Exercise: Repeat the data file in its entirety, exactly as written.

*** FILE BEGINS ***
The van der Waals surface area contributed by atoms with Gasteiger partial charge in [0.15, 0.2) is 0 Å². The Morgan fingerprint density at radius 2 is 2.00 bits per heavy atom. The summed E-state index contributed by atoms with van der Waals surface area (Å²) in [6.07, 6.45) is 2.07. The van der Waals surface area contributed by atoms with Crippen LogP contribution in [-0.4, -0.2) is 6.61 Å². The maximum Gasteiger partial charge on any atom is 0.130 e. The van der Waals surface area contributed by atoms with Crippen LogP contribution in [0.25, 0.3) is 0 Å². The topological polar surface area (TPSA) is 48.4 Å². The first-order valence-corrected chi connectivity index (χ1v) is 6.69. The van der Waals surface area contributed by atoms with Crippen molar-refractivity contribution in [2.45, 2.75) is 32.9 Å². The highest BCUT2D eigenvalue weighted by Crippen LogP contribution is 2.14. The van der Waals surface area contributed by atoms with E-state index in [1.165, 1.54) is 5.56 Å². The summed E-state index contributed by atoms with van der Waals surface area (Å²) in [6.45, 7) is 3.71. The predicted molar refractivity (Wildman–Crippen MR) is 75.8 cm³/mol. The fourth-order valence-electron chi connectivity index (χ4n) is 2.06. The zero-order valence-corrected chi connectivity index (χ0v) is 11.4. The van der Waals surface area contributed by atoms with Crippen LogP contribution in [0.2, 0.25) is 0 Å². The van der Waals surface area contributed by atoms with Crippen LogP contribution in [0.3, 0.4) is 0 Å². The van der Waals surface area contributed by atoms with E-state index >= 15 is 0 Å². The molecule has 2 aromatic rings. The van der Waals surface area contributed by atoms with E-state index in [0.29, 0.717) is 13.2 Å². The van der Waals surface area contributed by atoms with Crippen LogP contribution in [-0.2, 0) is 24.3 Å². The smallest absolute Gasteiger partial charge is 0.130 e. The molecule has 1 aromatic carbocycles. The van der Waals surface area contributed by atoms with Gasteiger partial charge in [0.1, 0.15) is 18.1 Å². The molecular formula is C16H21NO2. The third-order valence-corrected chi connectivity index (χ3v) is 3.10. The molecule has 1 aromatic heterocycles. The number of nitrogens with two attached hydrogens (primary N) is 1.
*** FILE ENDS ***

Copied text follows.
The van der Waals surface area contributed by atoms with Gasteiger partial charge in [0.15, 0.2) is 0 Å². The Morgan fingerprint density at radius 2 is 2.00 bits per heavy atom. The summed E-state index contributed by atoms with van der Waals surface area (Å²) in [6.07, 6.45) is 2.07. The van der Waals surface area contributed by atoms with Crippen LogP contribution in [-0.4, -0.2) is 6.61 Å². The maximum Gasteiger partial charge on any atom is 0.130 e. The van der Waals surface area contributed by atoms with Crippen LogP contribution in [0.25, 0.3) is 0 Å². The topological polar surface area (TPSA) is 48.4 Å². The first-order valence-corrected chi connectivity index (χ1v) is 6.69. The van der Waals surface area contributed by atoms with Crippen molar-refractivity contribution in [2.45, 2.75) is 32.9 Å². The highest BCUT2D eigenvalue weighted by Crippen LogP contribution is 2.14. The van der Waals surface area contributed by atoms with E-state index in [1.165, 1.54) is 5.56 Å². The summed E-state index contributed by atoms with van der Waals surface area (Å²) in [6.45, 7) is 3.71. The predicted molar refractivity (Wildman–Crippen MR) is 75.8 cm³/mol. The fourth-order valence-electron chi connectivity index (χ4n) is 2.06. The zero-order valence-corrected chi connectivity index (χ0v) is 11.4. The van der Waals surface area contributed by atoms with Crippen LogP contribution in [0.2, 0.25) is 0 Å². The van der Waals surface area contributed by atoms with Crippen LogP contribution in [0.3, 0.4) is 0 Å². The van der Waals surface area contributed by atoms with E-state index >= 15 is 0 Å². The molecule has 2 aromatic rings. The van der Waals surface area contributed by atoms with E-state index in [0.29, 0.717) is 13.2 Å². The van der Waals surface area contributed by atoms with Crippen LogP contribution in [-0.2, 0) is 24.3 Å². The smallest absolute Gasteiger partial charge is 0.130 e. The molecule has 1 aromatic carbocycles. The van der Waals surface area contributed by atoms with Gasteiger partial charge in [0.1, 0.15) is 18.1 Å². The molecular formula is C16H21NO2. The third-order valence-corrected chi connectivity index (χ3v) is 3.10. The molecule has 1 aromatic heterocycles. The number of nitrogens with two attached hydrogens (primary N) is 1.